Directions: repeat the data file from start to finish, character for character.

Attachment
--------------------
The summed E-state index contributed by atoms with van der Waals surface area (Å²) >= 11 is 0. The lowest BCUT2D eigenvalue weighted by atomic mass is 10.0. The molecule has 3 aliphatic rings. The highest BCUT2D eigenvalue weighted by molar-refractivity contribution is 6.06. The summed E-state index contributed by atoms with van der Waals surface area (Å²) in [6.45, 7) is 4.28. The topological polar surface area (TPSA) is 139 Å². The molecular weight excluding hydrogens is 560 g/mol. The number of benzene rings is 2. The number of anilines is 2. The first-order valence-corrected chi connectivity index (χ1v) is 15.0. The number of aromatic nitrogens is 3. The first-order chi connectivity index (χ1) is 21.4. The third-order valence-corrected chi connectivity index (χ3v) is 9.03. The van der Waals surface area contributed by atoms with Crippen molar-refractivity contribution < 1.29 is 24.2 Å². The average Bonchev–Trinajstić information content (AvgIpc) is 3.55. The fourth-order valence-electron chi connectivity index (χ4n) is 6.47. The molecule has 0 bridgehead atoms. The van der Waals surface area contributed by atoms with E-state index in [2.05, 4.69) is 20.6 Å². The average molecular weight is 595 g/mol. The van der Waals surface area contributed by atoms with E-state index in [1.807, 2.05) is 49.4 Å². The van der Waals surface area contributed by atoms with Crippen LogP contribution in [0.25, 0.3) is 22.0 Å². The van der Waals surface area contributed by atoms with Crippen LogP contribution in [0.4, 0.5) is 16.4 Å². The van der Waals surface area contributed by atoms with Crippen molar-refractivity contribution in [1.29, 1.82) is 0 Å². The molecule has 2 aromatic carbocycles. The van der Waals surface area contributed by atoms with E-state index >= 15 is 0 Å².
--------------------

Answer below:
The summed E-state index contributed by atoms with van der Waals surface area (Å²) >= 11 is 0. The lowest BCUT2D eigenvalue weighted by atomic mass is 10.0. The molecule has 3 aliphatic rings. The highest BCUT2D eigenvalue weighted by molar-refractivity contribution is 6.06. The summed E-state index contributed by atoms with van der Waals surface area (Å²) in [6.45, 7) is 4.28. The topological polar surface area (TPSA) is 139 Å². The molecular weight excluding hydrogens is 560 g/mol. The number of benzene rings is 2. The number of anilines is 2. The first-order valence-corrected chi connectivity index (χ1v) is 15.0. The number of aromatic nitrogens is 3. The first-order chi connectivity index (χ1) is 21.4. The third-order valence-corrected chi connectivity index (χ3v) is 9.03. The van der Waals surface area contributed by atoms with Crippen molar-refractivity contribution < 1.29 is 24.2 Å². The average Bonchev–Trinajstić information content (AvgIpc) is 3.55. The fourth-order valence-electron chi connectivity index (χ4n) is 6.47. The molecule has 0 bridgehead atoms. The van der Waals surface area contributed by atoms with E-state index in [2.05, 4.69) is 20.6 Å². The average molecular weight is 595 g/mol. The van der Waals surface area contributed by atoms with E-state index in [1.807, 2.05) is 49.4 Å². The van der Waals surface area contributed by atoms with Crippen LogP contribution in [0.25, 0.3) is 22.0 Å². The van der Waals surface area contributed by atoms with Crippen LogP contribution in [0.4, 0.5) is 16.4 Å². The van der Waals surface area contributed by atoms with Crippen molar-refractivity contribution in [1.29, 1.82) is 0 Å². The molecule has 2 aromatic carbocycles. The van der Waals surface area contributed by atoms with E-state index >= 15 is 0 Å².